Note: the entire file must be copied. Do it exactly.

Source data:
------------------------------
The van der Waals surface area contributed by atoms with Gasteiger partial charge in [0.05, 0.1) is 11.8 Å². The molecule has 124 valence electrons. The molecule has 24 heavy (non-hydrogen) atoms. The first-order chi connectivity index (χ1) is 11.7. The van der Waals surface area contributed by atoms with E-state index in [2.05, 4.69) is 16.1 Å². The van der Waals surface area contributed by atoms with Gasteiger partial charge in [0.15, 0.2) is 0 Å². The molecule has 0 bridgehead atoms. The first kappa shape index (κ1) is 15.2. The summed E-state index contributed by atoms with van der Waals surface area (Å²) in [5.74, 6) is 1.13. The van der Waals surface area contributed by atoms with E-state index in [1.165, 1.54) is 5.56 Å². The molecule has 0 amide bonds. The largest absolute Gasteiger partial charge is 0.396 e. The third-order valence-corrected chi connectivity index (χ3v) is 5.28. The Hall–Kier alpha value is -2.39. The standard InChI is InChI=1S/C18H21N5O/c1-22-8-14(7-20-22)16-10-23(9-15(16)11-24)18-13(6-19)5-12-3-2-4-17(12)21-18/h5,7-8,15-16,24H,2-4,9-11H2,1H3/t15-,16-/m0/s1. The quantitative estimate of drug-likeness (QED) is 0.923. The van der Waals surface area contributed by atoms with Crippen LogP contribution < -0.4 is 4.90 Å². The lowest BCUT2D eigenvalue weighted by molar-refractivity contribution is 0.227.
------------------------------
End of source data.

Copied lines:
The van der Waals surface area contributed by atoms with Gasteiger partial charge in [0.05, 0.1) is 11.8 Å². The molecule has 124 valence electrons. The molecule has 24 heavy (non-hydrogen) atoms. The first-order chi connectivity index (χ1) is 11.7. The van der Waals surface area contributed by atoms with E-state index in [2.05, 4.69) is 16.1 Å². The van der Waals surface area contributed by atoms with Gasteiger partial charge in [0.15, 0.2) is 0 Å². The molecule has 0 bridgehead atoms. The first kappa shape index (κ1) is 15.2. The summed E-state index contributed by atoms with van der Waals surface area (Å²) in [5.74, 6) is 1.13. The van der Waals surface area contributed by atoms with E-state index in [1.165, 1.54) is 5.56 Å². The molecule has 0 amide bonds. The largest absolute Gasteiger partial charge is 0.396 e. The third-order valence-corrected chi connectivity index (χ3v) is 5.28. The Hall–Kier alpha value is -2.39. The standard InChI is InChI=1S/C18H21N5O/c1-22-8-14(7-20-22)16-10-23(9-15(16)11-24)18-13(6-19)5-12-3-2-4-17(12)21-18/h5,7-8,15-16,24H,2-4,9-11H2,1H3/t15-,16-/m0/s1. The quantitative estimate of drug-likeness (QED) is 0.923. The van der Waals surface area contributed by atoms with Crippen LogP contribution < -0.4 is 4.90 Å². The lowest BCUT2D eigenvalue weighted by molar-refractivity contribution is 0.227.